Impact of training on cognitive representation of challenging behaviour in staff working with adults with intellectual disabilities

Martin Campbell, James Hogg

    Research output: Contribution to journalArticlepeer-review

    11 Citations (Scopus)

    Abstract

    Background Cognitive representations of challenging behaviour among staff may influence therapeutic outcomes. This study looked at how cognitive dimensions of Identity, Cause, Consequences, Emotional Reaction and Treatment/Control are affected by training. Materials and Methods A theoretically derived questionnaire was used to measure the impact of an accredited training course. There were two experimental designs: a longitudinal design using participants as their own controls for repeated measures, and a comparative subjects design. All participants were staff working in statutory and voluntary care services. Results The experimental group outperformed the two control groups by more than would be expected, on the basis of pre-testing, on two of the five dimension measures, Cause and Treatment/Control. Conclusions It is important to evaluate outcomes of staff training that seeks to improve staff interactions in line with evidence-based practice. Changes in staff cognitive representation of challenging behaviour, as a result of training may be multi-dimensional.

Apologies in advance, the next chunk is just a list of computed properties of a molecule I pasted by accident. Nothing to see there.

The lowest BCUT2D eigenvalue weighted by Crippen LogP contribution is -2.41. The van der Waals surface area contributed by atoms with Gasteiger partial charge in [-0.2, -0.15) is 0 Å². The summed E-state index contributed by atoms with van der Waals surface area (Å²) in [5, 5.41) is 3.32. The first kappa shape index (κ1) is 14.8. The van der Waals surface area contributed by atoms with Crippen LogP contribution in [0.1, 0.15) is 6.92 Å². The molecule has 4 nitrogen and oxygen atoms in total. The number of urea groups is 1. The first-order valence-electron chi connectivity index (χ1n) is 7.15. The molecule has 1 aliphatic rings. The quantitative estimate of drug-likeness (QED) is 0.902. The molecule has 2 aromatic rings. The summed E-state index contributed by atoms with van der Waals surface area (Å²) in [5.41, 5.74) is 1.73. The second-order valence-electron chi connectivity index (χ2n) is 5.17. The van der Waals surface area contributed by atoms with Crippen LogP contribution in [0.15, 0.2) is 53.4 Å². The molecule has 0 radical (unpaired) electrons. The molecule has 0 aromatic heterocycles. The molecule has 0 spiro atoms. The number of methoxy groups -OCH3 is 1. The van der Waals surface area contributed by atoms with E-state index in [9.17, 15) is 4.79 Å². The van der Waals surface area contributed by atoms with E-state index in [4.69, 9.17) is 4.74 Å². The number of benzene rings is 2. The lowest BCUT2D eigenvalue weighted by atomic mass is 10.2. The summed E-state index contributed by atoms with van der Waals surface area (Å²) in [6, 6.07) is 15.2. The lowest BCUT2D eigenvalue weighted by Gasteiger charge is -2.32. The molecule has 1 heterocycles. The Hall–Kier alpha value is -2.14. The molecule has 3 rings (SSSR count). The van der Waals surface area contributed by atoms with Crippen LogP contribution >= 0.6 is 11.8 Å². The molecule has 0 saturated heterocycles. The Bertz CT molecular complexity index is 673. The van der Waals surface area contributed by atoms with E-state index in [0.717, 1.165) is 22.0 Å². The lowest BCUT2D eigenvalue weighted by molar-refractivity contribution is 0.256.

Original languageEnglish
    Pages (from-to)561-574
    Number of pages14
    JournalJournal of Applied Research in Intellectual Disabilities
    Volume21
    Issue number6
    DOIs
    Publication statusPublished - 1 Nov 2008

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